December 1… Do Not Be Afraid!
Read Luke 1:26–38
The first words of Advent… Do not be afraid! These words were echoed to the shepherds who watched their flocks by night, Luke 2:10. These same words were spoken by Jesus to reinforce the weakening faith his disciples, John 14:1, 27. In our reading for the day, Gabriel told Mary that she would bear the Son of God. I’ve often thought that this was really a done deal and that the poor girl had little choice in the matter. After all, how can you turn God down? But I realize now that she did have a choice—to surrender to God in trust or to be a fearful and resentful Christ-bearer. Her “favored” position would bring suffering: bearing the shame of a pregnancy out of wedlock and explaining that to Joseph; facing the weight of responsibility of being a mother to God’s Son; experiencing the piercing pain of seeing her son treated like a common criminal and watching him die on the gallows tree. Imagine how much easier it would have been if God had “favored” her less. Yet, she did not allow fear to drive her to write her own story, but bravely chose to place herself in the hands of God and become a part of his Story of Redemption for the whole world! “If we should ever become brave what on earth would become of us?”* Mary was brave only because she trusted; because she trusted, she surrendered; because she surrendered, look what became of her—and us, and the entire world!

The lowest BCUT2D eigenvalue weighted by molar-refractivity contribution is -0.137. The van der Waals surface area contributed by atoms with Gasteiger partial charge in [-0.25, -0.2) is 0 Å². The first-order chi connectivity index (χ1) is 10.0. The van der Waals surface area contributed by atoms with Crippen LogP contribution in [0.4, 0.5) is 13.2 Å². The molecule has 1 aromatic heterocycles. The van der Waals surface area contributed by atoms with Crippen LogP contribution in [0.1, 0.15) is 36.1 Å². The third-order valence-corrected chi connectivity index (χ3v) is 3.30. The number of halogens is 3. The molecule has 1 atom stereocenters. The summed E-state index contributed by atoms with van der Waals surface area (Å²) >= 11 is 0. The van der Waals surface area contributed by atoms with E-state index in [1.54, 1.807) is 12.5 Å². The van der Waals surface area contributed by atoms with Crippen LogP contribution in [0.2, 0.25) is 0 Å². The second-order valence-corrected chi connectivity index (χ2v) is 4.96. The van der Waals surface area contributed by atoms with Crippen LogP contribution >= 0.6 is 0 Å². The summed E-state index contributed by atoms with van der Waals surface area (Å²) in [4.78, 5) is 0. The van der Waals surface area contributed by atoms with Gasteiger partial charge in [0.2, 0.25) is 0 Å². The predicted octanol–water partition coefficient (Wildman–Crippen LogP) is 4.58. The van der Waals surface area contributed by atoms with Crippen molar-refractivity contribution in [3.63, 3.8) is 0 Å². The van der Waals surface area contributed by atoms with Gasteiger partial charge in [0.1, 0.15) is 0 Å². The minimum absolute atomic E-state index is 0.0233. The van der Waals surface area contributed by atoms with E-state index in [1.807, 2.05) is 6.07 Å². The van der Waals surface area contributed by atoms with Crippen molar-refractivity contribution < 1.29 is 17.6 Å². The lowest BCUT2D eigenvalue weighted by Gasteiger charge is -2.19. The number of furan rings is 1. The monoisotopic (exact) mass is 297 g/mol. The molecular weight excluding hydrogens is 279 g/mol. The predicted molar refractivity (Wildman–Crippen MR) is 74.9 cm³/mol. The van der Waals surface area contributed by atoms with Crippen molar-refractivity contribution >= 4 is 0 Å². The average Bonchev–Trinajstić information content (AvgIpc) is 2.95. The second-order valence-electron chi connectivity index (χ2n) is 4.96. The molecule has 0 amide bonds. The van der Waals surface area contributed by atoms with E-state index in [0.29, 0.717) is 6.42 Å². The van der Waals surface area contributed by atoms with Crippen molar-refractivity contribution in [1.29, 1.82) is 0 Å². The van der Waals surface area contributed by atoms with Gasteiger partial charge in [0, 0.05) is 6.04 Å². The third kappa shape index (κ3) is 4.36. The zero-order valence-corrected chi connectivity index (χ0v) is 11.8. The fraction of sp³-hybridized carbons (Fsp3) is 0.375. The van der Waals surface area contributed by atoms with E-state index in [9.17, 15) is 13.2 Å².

*Joy Davidman Lewis (CS Lewis’ wife) On Fear.
Prayer: Lord, I don’t feel very favored because of the things happening in my life right now and may even be feeling some resentment building. Forgive me, Lord; may I learn from Mary that to trust you is to surrender to you so that you will help me find my place in your greater plan for the world. Lord Jesus, help me to see that my pain is really saying “Amen” to your pain for me, and my surrender is saying “Yes” to your surrender for me and my salvation, and that of the whole world. AMEN and YES!
December 2… Bowing Low Before the King
Read: Philippians 2:5-11
Advent manifests the humility of God who was made flesh for us in Jesus Christ. He who was the very Royalty of Heaven became a poor mortal. As Athanasius said, “He became like unto us that we might become like unto Him.” There is a wonderful hymn, unfamiliar to most evangelicals, with words taken from a prayer written in the fourth century. This prayer was used by the Orthodox Church in Constantinople and still recited by Orthodox Christians to this day. The tune is based on a French carol melody called Picardy. It was translated from the Greek in 1864.
Let all mortal flesh keep silence,
And with fear and trembling stand;
Ponder nothing earthly minded,
For with blessing in His hand,
Christ our God to earth descendeth,
Our full homage to demand.
King of kings, yet born of Mary,
As of old on earth He stood,
Lord of lords, in human vesture,
In the body and the blood;
He will give to all the faithful
His own self for heavenly food.
Rank on rank the host of heaven
Spreads its vanguard on the way,
As the Light of light descendeth
From the realms of endless day,
That the powers of hell may vanish
As the darkness clears away.
At His feet the six-wingèd seraph,
Cherubim with sleepless eye,
Veil their faces to the presence,
As with ceaseless voice they cry:
Alleluia, Lord Most High!
And so Advent reminds us that we mortals must bow in humility before the One who bowed low to become our Savior. Pride, hubris, power, and self-proclaimed righteousness have no place before the One who emptied Himself for us. How can we ever think that our earthly credentials could ever impress or gain entrance to the Courts of Heaven?
Prayerfully meditate on this hymn: https://youtu.be/8wl4u8lnDQs
December 3… God Wrapped in the Ordinary
Read: Hebrews 2:14-18